- Due to Plant-based calcium being more difficult for the human body to extract, vegans need to supplements to meet their body’s demand for the nutrient.
- Certain compounds found in foods abundant in the vegan diet may interfere with the body’s ability to absorb essential nutrients, for example, the phytic acid that occurs in beans, spinach and seeds.
Who this eating plan is for?
Due to the flexibility of the vegan diet, almost anyone with a desire to watch their weight and prevent or manage cardiovascular diseases can benefit from a vegan diet.
Additionally, the current popularity of the diets means that there is no shortage of recipes, plans and other resources for people who choose to go the vegan path.
Foods Allowed or Disallowed in The Vegan diet
- Plant milks and yogurts
- Nuts and nut butters
- Whole grains and cereals
- Fruits and vegetables
- Sprouted and fermented plant foods
- Bird and Fish eggs
- Fish and Seafood
- Dairy and milk-based products
- Bee products
- All classes of Animal-based ingredients.
Medical Benefits of the Vegan Diet
Diabetes: A vegan diet has been shown to help keep blood sugar under control, with the attendant benefit of protecting against Type 2 diabetes. Diabetics on a vegan diet also experienced up to 2.4 times lower blood sugar than others on diets recommended by the American Dietetics Association (ADA), the American Heart Association (AHA) and the National Cholesterol Education Program (NCEP).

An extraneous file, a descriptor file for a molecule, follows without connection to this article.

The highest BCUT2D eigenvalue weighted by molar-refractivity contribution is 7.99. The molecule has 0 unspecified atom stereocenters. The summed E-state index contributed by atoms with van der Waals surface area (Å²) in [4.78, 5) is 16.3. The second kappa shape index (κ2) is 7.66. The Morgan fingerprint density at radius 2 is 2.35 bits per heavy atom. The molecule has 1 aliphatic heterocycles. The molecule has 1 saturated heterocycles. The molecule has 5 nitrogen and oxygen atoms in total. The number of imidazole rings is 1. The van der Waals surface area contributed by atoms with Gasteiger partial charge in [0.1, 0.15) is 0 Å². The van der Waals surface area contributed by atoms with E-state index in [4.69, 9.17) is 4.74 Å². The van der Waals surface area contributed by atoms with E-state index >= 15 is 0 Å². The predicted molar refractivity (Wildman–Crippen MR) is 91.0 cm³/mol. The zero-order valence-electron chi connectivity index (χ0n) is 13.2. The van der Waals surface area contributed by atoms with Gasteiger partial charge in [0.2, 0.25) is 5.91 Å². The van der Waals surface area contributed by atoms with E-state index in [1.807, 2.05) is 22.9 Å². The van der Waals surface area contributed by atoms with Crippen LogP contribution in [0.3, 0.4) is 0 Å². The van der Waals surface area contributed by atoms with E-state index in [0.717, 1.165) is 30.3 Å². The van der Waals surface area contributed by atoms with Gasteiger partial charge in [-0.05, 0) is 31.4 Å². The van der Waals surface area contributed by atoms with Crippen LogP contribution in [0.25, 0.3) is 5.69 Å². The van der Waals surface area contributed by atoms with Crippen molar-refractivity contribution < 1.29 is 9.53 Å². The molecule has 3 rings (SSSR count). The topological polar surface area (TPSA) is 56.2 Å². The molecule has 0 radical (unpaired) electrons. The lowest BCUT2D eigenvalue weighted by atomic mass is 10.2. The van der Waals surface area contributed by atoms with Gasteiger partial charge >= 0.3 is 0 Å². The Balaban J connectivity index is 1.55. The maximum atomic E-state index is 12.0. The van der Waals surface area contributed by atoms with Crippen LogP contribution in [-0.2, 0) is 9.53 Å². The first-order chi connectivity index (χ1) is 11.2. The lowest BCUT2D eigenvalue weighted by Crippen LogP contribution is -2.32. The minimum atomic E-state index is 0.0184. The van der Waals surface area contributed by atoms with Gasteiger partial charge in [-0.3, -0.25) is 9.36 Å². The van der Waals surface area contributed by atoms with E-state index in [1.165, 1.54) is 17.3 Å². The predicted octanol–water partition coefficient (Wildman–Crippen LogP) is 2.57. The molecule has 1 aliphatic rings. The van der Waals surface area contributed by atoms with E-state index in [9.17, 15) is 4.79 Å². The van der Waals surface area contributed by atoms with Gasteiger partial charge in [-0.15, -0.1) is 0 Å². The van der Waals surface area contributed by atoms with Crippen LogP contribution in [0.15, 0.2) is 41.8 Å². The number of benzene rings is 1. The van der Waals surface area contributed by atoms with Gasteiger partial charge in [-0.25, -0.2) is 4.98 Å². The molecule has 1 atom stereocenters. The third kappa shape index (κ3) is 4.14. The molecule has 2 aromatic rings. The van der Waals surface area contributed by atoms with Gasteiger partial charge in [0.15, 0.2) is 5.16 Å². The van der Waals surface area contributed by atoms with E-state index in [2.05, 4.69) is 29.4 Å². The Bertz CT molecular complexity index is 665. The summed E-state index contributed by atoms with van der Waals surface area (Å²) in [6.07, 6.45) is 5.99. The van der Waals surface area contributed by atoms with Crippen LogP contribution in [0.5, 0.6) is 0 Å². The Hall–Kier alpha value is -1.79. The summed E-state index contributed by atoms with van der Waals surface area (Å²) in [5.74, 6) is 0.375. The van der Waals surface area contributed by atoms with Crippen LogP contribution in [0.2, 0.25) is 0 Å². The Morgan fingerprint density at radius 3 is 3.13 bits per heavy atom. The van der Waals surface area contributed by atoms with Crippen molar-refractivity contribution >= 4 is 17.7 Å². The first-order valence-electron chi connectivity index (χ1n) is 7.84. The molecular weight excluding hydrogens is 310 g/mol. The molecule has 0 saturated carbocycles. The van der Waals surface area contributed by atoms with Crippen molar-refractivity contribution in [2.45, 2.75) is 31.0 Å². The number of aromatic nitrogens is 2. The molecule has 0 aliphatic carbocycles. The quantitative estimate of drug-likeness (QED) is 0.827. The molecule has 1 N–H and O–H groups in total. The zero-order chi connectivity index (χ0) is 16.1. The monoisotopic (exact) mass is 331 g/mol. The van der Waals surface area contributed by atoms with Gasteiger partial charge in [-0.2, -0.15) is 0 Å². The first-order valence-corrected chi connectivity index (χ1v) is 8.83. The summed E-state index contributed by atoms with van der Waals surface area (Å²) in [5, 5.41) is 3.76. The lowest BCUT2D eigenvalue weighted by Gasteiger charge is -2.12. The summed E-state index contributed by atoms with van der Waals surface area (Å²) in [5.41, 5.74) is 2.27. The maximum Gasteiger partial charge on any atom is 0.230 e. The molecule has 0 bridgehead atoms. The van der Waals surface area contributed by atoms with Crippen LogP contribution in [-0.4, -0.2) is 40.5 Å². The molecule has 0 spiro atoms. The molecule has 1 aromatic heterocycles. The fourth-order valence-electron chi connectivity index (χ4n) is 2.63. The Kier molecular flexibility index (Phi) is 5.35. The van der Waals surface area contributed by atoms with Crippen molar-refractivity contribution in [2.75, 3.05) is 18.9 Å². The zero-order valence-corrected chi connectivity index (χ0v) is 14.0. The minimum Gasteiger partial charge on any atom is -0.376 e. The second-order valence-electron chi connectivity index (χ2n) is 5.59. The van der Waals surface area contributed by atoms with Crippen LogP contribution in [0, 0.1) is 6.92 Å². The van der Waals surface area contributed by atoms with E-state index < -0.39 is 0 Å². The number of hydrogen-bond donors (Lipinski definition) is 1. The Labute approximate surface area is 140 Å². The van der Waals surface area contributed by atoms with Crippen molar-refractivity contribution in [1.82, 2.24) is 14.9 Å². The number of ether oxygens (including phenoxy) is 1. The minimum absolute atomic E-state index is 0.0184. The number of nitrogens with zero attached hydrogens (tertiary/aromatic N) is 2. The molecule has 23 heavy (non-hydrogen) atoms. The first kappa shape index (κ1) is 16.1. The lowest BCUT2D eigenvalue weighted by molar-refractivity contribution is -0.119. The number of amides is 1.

Heart Health: Is another area where the vegan diet has shown remarkable success, with the risk of dying from heart disease falling by as much as 42% for some individuals.
Arthritis: Vegan diets are particularly successful at reducing arthritic symptoms of arthritis like pain, joint swelling and stiffness.
Alzheimer’s Disease: Studies show that a vegan diet may reduce the risk of the disease.
Famous Athletes on the Vegan Plan
David Haye; British professional boxer
Serena Williams; Internatinal tennis superstar and world champion
Nate Diaz; American professional MMA fighter with the Ultimate Fighting Championship
Peter Siddle; Australian Test cricketer
Medical Studies on the Vegan plan
In one 2006 study, published by Diabetes Care, ninety-nine individuals with Type 2 diabetes were pot on either a vegan diet or a diet based on American Diabetes Association guidelines. Twenty-two weeks after, the individuals on the vegan diet had lost an average of 13 pounds compared to the 9 pounds lost by participants in the other group.
The American Journal of Clinical Nutrition published a study in 1999, where researchers had forty five individuals for years; twenty of them had meat in their diet, twenty-five were vegans. The study found the individuals on a vegan diet to have considerably lower Body Mass Index than the meat eaters.
In 2014, researchers monitored 50 overweight or obese adults over a six-month period. At the end of the study, those on a vegan diet lost more weight than the individuals on other plans; some of the other plans were semi-vegetarian and omnivorous. The study authors concluded that the persons on vegan diets ate fewer calories because their diet helped them feel fuller longer and was low in fat.